Occasionally, I meet enthusiastic individuals planning to to make it big online, grasping for the elusive million dollar idea that will purportedly supply a lifetime of wealth.

It's a trap

I can speak first hand. An alluring prospect, the chase for such ideas resulted in hunkering down and thinking really hard in some vein attempt to reach a focused state of idea enlightenment. The aftermath of this exercise has consistently been the same: a great deal of wheel-spinning and no ideas to show for it, or ideas that eventually wasted my time because nobody cared about them, including me.

The issue is an ordering problem. The assumption is that beginning with a killer idea will lead to passion. After all, if the idea will make you a millionaire, you would become passionate about it, right?

Don't become passionate

Let me suggest an alternate approach. Begin with what you care about. Admittedly figuring this out can be as daunting an exercise as grasping for ideas, but it's substantially more worthwhile. Obviously, you care about your friends and family, but that's not what I'm talking about. What problems are you genuinely interested in seeing solved? Don't get bogged down in the perceived enormity of them. How would the world/country/state/city/neighborhood/individuals improve if that problem was solved? What is your vision and the impact if you're successful? Always start with what you care about, and maybe it will transform into your full-time occupation. As they say, do what you love, and you'll never work a day in your life.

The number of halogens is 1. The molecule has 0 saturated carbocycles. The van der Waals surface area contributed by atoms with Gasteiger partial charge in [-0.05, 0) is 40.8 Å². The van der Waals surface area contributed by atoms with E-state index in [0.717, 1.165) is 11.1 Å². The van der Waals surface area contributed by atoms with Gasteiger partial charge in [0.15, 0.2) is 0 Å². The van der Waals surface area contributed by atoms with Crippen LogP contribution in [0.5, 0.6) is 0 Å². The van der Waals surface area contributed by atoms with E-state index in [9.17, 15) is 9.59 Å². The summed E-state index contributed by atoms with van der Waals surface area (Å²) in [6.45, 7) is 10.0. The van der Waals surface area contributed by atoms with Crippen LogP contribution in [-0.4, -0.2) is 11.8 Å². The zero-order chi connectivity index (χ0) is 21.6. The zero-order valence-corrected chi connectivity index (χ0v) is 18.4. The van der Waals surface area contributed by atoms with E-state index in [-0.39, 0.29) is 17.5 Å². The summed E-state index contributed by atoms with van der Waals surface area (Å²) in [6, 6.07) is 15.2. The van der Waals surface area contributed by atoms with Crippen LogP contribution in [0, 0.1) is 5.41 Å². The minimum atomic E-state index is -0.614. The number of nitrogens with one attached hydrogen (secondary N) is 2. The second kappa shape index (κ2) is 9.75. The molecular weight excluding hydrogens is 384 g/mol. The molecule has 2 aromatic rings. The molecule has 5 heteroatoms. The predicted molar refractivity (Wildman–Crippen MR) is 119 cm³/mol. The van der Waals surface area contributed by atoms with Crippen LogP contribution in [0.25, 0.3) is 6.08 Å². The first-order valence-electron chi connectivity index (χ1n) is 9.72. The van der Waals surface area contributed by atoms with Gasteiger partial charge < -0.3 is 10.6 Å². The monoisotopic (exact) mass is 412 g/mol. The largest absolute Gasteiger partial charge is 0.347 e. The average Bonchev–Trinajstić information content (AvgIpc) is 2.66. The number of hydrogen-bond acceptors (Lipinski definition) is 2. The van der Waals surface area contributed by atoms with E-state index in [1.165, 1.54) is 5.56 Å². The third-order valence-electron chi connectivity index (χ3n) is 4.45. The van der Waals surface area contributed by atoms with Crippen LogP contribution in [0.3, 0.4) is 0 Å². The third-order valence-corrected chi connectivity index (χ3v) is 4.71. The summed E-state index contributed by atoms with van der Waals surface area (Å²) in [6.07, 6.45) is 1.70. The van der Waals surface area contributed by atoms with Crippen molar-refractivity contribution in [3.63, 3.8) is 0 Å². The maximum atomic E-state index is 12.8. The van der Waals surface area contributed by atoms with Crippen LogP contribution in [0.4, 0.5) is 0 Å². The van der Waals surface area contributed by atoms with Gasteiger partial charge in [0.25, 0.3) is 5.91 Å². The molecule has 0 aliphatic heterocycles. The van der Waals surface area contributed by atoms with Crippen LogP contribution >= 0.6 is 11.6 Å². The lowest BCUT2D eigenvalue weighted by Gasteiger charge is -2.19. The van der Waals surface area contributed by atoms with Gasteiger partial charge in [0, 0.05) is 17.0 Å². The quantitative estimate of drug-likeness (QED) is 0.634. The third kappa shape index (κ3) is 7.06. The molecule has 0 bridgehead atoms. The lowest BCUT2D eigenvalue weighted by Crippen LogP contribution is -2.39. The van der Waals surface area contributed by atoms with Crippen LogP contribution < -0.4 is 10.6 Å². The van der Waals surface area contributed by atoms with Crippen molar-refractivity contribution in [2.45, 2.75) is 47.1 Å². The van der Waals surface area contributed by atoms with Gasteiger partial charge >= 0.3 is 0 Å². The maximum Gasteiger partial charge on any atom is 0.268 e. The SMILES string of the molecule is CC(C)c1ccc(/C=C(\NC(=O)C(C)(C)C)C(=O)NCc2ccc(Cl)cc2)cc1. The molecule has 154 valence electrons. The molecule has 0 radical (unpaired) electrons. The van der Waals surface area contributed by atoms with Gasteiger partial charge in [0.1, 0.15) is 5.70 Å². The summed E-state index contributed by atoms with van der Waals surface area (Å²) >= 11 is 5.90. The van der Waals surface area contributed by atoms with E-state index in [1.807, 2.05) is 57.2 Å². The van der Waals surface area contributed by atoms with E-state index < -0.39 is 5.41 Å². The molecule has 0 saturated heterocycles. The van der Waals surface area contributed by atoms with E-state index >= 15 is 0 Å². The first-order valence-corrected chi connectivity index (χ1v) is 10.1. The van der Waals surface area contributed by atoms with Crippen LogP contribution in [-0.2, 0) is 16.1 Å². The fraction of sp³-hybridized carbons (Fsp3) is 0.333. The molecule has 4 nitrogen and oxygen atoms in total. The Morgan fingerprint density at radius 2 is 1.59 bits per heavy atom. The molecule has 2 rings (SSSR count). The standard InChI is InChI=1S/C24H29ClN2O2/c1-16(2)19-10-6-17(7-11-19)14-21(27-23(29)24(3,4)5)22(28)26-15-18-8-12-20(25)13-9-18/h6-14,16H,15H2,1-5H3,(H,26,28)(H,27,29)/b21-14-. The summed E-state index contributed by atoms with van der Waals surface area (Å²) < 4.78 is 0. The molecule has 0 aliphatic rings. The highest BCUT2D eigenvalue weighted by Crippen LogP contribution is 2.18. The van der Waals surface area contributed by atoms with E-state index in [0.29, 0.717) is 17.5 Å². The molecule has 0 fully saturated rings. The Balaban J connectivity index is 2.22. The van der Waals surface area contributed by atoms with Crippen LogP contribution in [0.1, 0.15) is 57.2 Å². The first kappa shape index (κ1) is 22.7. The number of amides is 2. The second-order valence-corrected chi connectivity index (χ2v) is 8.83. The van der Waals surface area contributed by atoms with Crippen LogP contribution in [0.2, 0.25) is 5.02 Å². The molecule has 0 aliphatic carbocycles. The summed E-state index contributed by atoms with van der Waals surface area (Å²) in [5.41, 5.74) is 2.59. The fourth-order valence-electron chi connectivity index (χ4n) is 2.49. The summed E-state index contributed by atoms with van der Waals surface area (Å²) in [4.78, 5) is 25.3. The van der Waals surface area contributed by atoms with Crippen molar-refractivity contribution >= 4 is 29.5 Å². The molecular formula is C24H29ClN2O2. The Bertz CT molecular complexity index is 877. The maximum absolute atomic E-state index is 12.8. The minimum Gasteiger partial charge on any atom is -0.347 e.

Community building and entrepreneurship

People are much more likely to rally behind a vision than an idea. And YOU are much more likely to rally behind your own vision over the long haul, versus any million dollar idea. This is where community building meets entrepreneurship.

In my experience with Door64, finding and honing my vision and passion took the most time and effort. However, with that foundation laid, ideas now flow like water. With vision and passion, my brain spins 24/7 devising potential steps and paths to achieve them. Now the problem is filtering and prioritizing the ideas, not finding them. Each of ideas may not be worth a million dollars, but they are a means to an end -- an end worth reaching.